IEA: Global energy crisis driving ‘surge’ in heat pump sales
Worldwide sales of heat pumps are set to soar to record levels in the coming years as the global energy crisis accelerates their adoption, the International Energy Agency (IEA) has revealed in a new report released today (30 November).
The heating of most buildings around the world – such as homes, offices, schools and factories – still relies on fossil fuels, predominantly natural gas.
Heat pumps are an efficient and lower-carbon solution, which can help consumers save money on bills and enable countries to cut their reliance on imported fossil fuels, according to the IEA special report –The Future of Heat Pumps. The organisation claims this the first comprehensive global outlook on the subject.
The heat pump market has been growing strongly in recent years, due to falling costs and strong incentives, the IEA summarises. Global heat pump sales rose by nearly 15% in 2021, double the average of the past decade, led by the European Union where they rose by around 35% year-on-year.
Sales in 2022 are set to hit record levels as organisations respond to the global energy crisis, especially in Europe where some countries are seeing sales double in the first half of 2022 compared with the same period last year.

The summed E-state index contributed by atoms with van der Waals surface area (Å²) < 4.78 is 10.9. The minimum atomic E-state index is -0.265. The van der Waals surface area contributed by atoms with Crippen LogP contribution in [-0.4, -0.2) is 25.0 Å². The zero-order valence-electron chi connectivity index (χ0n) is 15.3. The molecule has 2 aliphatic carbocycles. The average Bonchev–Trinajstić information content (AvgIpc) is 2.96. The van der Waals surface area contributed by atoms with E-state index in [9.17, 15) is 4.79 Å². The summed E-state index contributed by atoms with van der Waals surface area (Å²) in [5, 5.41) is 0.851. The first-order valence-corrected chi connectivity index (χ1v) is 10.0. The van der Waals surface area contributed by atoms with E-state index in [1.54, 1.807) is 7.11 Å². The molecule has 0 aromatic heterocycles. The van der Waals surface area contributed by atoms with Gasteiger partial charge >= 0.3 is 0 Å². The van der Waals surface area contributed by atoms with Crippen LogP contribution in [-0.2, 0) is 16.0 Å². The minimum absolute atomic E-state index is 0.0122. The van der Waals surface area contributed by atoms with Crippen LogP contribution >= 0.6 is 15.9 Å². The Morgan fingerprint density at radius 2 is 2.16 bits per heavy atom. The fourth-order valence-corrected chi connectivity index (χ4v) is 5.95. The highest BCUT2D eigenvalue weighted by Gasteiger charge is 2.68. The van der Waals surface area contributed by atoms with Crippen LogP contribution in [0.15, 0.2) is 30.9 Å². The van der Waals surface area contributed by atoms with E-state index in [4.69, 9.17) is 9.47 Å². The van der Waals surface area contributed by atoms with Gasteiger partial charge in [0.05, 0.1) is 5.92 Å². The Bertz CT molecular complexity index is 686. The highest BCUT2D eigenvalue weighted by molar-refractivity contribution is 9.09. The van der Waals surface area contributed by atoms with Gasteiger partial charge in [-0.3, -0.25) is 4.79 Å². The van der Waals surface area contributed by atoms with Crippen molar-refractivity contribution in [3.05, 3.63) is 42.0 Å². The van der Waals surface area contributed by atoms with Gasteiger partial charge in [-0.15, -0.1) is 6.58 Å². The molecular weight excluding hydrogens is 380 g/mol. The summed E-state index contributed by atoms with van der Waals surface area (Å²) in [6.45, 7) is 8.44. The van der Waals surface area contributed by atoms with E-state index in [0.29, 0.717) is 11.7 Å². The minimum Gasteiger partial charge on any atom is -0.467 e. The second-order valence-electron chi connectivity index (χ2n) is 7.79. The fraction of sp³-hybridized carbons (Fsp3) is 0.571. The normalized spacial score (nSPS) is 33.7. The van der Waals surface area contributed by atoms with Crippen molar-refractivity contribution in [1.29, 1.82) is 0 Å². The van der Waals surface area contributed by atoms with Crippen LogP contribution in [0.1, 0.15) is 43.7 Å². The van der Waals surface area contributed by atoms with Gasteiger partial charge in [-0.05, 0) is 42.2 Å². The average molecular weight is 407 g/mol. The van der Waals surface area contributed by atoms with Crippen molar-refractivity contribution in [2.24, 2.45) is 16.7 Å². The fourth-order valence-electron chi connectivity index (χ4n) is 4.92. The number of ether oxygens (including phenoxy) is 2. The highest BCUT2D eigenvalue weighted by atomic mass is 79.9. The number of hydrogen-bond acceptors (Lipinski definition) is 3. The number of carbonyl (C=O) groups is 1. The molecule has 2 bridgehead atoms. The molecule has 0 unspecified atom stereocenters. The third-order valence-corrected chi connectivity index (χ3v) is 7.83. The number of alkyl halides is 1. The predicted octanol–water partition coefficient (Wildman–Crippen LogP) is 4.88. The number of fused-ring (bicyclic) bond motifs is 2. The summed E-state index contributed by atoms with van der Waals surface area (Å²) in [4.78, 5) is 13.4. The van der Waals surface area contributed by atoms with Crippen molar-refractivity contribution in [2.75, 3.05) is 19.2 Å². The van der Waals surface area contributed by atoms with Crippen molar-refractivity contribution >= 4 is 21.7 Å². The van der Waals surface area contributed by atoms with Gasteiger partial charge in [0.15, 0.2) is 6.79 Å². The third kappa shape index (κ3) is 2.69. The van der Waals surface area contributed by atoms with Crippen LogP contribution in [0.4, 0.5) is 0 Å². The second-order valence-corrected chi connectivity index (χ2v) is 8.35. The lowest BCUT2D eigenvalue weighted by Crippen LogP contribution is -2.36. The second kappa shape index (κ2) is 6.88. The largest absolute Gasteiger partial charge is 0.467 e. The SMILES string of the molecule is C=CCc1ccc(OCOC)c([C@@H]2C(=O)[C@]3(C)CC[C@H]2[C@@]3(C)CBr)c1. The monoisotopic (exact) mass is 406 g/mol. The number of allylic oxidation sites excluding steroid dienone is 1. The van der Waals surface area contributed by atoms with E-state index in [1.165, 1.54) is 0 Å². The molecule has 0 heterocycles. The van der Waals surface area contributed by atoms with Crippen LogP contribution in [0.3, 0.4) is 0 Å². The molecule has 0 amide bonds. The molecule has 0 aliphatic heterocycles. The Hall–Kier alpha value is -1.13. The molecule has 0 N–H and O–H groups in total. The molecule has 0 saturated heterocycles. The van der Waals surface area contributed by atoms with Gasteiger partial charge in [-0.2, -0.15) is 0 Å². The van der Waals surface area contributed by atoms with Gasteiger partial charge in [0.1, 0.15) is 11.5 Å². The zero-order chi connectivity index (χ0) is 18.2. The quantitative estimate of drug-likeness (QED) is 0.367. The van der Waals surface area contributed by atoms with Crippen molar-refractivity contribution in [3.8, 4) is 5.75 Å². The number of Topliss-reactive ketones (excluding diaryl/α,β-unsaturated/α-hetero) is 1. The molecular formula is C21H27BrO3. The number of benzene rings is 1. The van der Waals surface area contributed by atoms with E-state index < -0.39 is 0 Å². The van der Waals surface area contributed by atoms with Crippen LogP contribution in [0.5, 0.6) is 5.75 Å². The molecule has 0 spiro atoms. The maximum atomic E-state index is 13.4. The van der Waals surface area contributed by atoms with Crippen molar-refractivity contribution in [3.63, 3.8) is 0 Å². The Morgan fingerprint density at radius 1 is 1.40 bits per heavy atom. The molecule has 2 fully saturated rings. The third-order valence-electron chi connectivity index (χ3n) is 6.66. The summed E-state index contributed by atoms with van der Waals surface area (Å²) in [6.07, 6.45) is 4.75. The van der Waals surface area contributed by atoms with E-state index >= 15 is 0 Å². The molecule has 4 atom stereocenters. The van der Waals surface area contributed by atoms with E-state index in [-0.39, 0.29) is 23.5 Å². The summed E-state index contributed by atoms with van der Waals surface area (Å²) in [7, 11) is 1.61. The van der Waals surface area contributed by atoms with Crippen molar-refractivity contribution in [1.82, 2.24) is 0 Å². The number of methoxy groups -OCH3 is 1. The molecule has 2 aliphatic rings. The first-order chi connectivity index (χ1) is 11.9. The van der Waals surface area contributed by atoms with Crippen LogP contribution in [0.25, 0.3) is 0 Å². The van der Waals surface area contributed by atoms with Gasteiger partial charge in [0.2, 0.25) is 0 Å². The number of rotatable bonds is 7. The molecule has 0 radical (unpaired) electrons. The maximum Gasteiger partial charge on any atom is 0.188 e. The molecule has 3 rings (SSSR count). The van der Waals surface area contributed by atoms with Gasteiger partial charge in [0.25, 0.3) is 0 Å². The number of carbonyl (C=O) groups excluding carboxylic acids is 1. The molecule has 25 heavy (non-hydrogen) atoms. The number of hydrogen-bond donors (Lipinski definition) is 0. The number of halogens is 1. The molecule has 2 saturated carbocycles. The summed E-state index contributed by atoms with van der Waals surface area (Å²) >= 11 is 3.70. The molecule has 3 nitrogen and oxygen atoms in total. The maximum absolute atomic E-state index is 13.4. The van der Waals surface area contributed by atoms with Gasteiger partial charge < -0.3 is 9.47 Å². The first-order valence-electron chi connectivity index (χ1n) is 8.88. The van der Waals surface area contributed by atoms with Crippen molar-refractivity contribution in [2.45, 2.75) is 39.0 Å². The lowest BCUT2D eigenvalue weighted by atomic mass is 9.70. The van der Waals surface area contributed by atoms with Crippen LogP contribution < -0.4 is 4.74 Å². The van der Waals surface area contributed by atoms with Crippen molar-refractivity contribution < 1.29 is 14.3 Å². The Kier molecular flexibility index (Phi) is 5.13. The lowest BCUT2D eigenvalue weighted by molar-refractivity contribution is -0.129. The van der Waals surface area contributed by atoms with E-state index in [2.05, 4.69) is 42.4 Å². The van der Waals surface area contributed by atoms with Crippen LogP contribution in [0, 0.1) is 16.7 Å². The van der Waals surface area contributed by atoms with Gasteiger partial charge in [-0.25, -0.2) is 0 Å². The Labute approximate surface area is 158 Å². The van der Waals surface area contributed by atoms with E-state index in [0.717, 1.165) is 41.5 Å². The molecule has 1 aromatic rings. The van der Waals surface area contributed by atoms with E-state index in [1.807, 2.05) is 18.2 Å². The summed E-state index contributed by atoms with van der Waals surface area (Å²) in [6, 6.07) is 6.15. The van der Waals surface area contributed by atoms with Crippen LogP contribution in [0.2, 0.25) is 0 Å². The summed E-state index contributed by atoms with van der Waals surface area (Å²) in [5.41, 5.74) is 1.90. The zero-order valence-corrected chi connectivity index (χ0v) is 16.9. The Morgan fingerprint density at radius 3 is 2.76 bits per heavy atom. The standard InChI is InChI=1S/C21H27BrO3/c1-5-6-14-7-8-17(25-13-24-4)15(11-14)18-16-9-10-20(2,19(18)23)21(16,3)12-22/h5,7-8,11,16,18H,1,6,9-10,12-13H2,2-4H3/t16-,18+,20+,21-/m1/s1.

Annual sales of heat pumps in the EU could rise to seven million by 2030 – up from two million in 2021 – if governments succeed in hitting the bloc’s emissions reduction and energy security goals.
Heating buildings accounts for one-third of EU gas demand today. Heat pumps could reduce that demand by nearly seven billion cubic metres (bcm) by 2025 compared with 2022 – roughly equal to the natural gas supplied via the Trans Adriatic Pipeline in 2021. This annual gas saving would grow to at least 21 bcm by 2030 if EU climate targets are met.
IEA executive director Fatih Birol said: “Heat pumps are an indispensable part of any plan to cut emissions and natural gas use, and an urgent priority in the EU today.
“The technology is tried and tested, even in the coldest of climates. Policymakers should be putting their weight behind this technology that is witnessing unprecedented momentum at the moment. Heat pumps will be central to efforts to ensure everyone can heat their homes this winter and next, to protect vulnerable households and businesses from high prices, and to meet climate objectives.”
Despite the fact that they may be expensive to initially purchase and install, heat pumps typically cost less over their lifetimes than fossil fuel boilers, thanks to their higher efficiency. At today’s energy prices, annual energy bill savings for households that switch to heat pumps can range from $300 in the US to $900 in Europe.
Birol added: “All the pieces are in place for the heat pump market to take off, reminiscent of the trajectory we have seen in other key climate technologies like solar PV and electric vehicles.
“Heat pumps address many of policymakers’ most pressing concerns on energy affordability, supply security and the climate crisis. Policy measures are in place today, but they need to be reinforced urgently to allow heat pumps fulfil their significant economic and environmental potential.”
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